DOM Templates and AJAX

Created 2005-07-19 / Edited 2005-07-19

Part of the new Javascript craze is a combination of two things:

XmlHttpGet - fetch XML/HTML in the background

Manipulate the DOM, using the above XML get to infuse new data onto the currently views page

The combination means that small parts of the screen can be updated without doing a full refresh, creating a smoother user experience. There are issues using this technique, however. The one which is already coming up is use of the 'back' button, though that is an issue for web application programming in general. Another is having two codebases -- one which uses this technique on new browsers and one which always uses full-page refreshes for older browsers.

I've worked out a technique which will allow us to keep this feature and degrade and keep the back button. To do this you need an intelligent templating engine (server-side), which I call the Infusor. The infusor starts with a template as a base, and then infuses DOM changes provided by the rest of your program. The infusor is aware of the context of the request, and whether the browser is expecting a full page or just DOM updates.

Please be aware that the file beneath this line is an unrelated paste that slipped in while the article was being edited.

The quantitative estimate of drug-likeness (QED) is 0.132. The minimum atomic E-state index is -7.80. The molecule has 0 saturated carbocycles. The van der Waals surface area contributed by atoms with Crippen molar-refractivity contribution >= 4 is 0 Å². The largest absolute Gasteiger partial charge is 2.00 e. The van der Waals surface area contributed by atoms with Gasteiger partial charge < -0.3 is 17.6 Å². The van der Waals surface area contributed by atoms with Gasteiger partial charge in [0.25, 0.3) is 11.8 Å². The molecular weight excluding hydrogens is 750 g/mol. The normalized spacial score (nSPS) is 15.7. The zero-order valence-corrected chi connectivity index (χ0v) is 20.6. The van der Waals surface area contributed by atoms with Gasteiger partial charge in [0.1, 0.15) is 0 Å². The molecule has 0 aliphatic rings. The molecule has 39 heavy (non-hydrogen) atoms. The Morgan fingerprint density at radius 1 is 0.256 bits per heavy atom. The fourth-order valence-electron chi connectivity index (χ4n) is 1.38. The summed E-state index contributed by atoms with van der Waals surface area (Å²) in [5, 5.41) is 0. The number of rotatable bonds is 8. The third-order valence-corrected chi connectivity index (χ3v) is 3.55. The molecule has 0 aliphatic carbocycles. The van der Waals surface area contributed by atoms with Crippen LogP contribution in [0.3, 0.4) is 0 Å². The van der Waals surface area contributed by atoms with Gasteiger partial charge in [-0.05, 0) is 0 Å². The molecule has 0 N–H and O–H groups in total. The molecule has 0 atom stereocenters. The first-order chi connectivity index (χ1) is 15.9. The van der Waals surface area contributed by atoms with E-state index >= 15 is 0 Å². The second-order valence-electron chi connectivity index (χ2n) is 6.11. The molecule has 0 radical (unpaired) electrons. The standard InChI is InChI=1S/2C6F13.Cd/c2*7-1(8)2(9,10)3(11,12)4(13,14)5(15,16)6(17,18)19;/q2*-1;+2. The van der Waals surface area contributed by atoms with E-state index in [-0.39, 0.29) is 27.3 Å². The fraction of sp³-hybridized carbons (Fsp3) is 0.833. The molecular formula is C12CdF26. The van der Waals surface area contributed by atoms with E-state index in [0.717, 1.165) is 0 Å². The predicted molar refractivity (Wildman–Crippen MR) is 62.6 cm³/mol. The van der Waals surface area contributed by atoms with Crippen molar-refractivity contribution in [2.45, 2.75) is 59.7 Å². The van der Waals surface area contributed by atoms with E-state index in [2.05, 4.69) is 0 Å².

Correspondingly, there is a bit of javascript running on the client which passes extra parameters to the script letting it know to return just DOM changes, and then accepts and incorporates those DOM changes. The js is installed only on browsers which can handle the whole featurset required.

If the client, for example, turns off javascript in the middle of a session with the application there is no issue. The Infusor does not get the extra parameter requestiong DOM changes and instead sends the entire content. Like magic we degrade gracefully. The same is true if javascript is off and then suddenly gets turned on again.

As to the back button -- we take a page from continuation-based web programming here. Each output gets a unique page ID. If the infusor is asked to output the same page ID a second time, it sends the entire page instead of the DOM update.

This method does require that the Infusor manages its state between requests, but that is another problem to be solved and there are other techniques available to solve it. I personally prefer using continuations to invert the control flow of a program, and this Infusor technique works well in that context.

digraph { "Base Template" -> Infusor; Infusor -> "Client Web Browser"; "Client Web Browser" -> "Processing Loop"; "Processing Loop" -> Infusor; }